I want to say a few words on this, because I think it’s an important aspect of what Clubhouse could do.

The possibility with clubhouse is to make anyone an authority on anything, since the platform is new. Just like we have people who now are dancers but only learned dancing and show their skills on TikTok.

That’s really useful for someone who’s trying to build a community, following or a presence online.

The other aspect is something Naval Ravikant brought up in a podcast episode. Facebook and Twitter (mainly those two, but essentially all Social Media platofrms) have taken in to their own hands to be editors.

By doing so, they’re more like newspapers than anything else. They distribute media, they pick media out for you, and they’ll remove media that they think are inappropriate.

If clubhouse would go the route of a cell phone carrier instead and sy that they’re just the platform and won’t take any responsibility for what’s being said in the rooms, we could end up in a really fun situation where clubhouse essentially become somewhat more liberal than the other gigants.

That could in turn lead to both a rise in following and usage, but it could also become something like 4chan in that it’s a quite secluded place of the internet for absurdity and mischief.

Why I’m bringing this up is to shine some light on what’s possible when a platform like this pops up and becomes big. There are obvious pro’s and con’s with being a carrier rather than an editor and vice versa.

Wrap-up:

I think clubhouse is here to stay, but we’re going to see a lot of things happening in this space over the coming 6–12 months. As for the individual user, I think more and more people are going to realise that they enjoy a well-produced podcast or series rather than a more random conversation.

What I want to urge you to do is to join the platform and make your mind up yourself. Clubhouse as a platform isn’t for everyone, but it might be for you, if only in a very small capacity.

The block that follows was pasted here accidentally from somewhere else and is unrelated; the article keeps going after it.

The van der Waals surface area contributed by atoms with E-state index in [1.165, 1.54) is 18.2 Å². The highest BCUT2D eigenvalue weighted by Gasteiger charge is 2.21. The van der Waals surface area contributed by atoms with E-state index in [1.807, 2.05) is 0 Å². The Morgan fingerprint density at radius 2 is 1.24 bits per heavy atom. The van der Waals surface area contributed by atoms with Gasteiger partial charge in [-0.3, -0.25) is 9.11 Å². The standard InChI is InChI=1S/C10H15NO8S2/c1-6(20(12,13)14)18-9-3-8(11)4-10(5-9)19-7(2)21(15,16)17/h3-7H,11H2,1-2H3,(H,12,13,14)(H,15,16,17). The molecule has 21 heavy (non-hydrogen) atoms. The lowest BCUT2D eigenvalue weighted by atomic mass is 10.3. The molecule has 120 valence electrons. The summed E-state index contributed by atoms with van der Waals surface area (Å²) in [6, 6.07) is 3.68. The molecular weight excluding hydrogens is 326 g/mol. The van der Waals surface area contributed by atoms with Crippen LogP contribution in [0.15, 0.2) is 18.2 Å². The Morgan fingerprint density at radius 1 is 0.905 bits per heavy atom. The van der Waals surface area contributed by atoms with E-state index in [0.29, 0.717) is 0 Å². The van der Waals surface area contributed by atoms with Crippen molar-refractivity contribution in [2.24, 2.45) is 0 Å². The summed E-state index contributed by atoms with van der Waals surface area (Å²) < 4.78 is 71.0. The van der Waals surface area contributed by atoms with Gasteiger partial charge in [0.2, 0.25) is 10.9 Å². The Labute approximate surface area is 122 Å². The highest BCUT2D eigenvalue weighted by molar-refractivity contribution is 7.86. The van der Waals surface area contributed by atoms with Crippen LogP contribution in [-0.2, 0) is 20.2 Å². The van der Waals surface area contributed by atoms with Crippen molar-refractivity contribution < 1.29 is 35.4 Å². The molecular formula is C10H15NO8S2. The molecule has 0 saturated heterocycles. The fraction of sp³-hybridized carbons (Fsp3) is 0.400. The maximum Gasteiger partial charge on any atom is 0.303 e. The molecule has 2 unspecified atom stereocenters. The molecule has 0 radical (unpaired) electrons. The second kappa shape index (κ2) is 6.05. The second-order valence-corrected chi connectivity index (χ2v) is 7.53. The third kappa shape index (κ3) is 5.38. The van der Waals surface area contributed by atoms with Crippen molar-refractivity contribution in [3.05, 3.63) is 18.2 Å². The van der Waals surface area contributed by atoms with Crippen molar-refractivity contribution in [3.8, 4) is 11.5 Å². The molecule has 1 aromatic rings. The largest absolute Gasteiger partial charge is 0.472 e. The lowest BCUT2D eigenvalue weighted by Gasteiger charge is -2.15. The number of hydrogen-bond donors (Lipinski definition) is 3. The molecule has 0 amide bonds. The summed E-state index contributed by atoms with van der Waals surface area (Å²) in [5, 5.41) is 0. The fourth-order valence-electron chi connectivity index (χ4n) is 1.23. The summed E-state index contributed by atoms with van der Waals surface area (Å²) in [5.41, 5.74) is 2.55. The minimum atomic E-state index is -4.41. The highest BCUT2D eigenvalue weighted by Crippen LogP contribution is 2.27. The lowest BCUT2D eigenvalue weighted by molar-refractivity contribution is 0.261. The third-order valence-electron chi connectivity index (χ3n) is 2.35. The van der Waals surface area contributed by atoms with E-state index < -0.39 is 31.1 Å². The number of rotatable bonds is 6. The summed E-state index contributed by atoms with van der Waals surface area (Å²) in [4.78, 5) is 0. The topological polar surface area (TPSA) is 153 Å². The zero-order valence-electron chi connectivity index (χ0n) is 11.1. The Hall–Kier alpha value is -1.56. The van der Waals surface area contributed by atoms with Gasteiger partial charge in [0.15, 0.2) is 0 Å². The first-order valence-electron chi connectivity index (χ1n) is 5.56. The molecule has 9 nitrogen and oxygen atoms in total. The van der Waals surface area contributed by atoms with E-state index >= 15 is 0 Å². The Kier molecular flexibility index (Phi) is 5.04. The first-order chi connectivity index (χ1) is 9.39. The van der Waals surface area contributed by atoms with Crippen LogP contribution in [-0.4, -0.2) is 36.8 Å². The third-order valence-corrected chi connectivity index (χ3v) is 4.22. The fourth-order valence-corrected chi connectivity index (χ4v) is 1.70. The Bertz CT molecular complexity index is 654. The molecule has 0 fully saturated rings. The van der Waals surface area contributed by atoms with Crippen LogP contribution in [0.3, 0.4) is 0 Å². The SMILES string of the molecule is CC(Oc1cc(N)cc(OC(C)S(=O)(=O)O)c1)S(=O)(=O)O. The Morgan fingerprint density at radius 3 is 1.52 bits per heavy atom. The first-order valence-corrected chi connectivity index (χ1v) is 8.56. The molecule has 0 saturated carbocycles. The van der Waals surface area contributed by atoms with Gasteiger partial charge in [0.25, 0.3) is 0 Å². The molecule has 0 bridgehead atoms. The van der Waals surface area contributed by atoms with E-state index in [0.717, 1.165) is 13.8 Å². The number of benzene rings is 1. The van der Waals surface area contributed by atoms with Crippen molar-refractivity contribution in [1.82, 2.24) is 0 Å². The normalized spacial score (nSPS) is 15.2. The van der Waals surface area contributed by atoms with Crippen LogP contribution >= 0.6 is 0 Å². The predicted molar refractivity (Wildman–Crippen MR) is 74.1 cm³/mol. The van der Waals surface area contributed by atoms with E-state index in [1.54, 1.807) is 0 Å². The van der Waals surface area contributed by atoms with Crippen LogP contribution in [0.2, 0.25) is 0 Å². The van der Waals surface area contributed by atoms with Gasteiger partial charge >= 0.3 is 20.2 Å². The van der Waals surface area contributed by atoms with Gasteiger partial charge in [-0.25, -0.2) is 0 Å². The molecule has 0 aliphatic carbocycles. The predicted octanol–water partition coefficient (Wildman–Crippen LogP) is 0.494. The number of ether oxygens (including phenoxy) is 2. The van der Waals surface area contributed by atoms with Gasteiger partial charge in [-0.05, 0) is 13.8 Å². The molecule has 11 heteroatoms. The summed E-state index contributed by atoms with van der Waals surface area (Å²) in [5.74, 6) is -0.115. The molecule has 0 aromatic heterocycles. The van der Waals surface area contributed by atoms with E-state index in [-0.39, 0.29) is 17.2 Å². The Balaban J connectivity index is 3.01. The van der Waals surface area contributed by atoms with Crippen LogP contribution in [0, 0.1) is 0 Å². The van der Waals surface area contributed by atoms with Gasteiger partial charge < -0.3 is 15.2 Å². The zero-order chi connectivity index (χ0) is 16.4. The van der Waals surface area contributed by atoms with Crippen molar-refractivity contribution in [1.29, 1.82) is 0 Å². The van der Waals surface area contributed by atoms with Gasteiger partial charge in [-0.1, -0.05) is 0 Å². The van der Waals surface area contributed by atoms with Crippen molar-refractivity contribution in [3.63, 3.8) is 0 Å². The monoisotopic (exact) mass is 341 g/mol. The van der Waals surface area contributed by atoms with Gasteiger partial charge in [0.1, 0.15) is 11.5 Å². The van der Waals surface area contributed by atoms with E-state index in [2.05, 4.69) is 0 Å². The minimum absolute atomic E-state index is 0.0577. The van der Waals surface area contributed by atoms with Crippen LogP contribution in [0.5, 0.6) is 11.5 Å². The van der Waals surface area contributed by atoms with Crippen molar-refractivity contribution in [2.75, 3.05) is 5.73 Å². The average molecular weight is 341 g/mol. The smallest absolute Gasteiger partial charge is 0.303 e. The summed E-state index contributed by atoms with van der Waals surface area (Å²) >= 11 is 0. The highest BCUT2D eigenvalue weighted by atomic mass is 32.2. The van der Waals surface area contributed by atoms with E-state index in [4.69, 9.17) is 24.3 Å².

Extra curricular:

One thing that struck me writing this is that Clubhouse, much like snapchat, soon could branch out in to other things than just the app. Here are some of those things:

A clubhouse cell-phone:

This isn’t as far-fetched as one might think. Snapchat released their snapgoggles early on, and created an insane hype. Clubhouse could do the same with a phone that’s exclusively used for their own platform.

They could also partner up with a bigger company and create something like the Facebook Portal.

Either one would go quite well with becoming a cell phone carrier all together, challenging the big networks in the US.

Physical:

Once we’re allowed back in to public spaces, it’s not impossible to envision clubhouse going physical around the world, organising events, workshops and public conversations.

A really interesting move here would be to partner up with Tinder or Bumble to create live dating-events in one way or another. Or partnering up with local pubs to create communities for sports-teams. Possibilities are endless.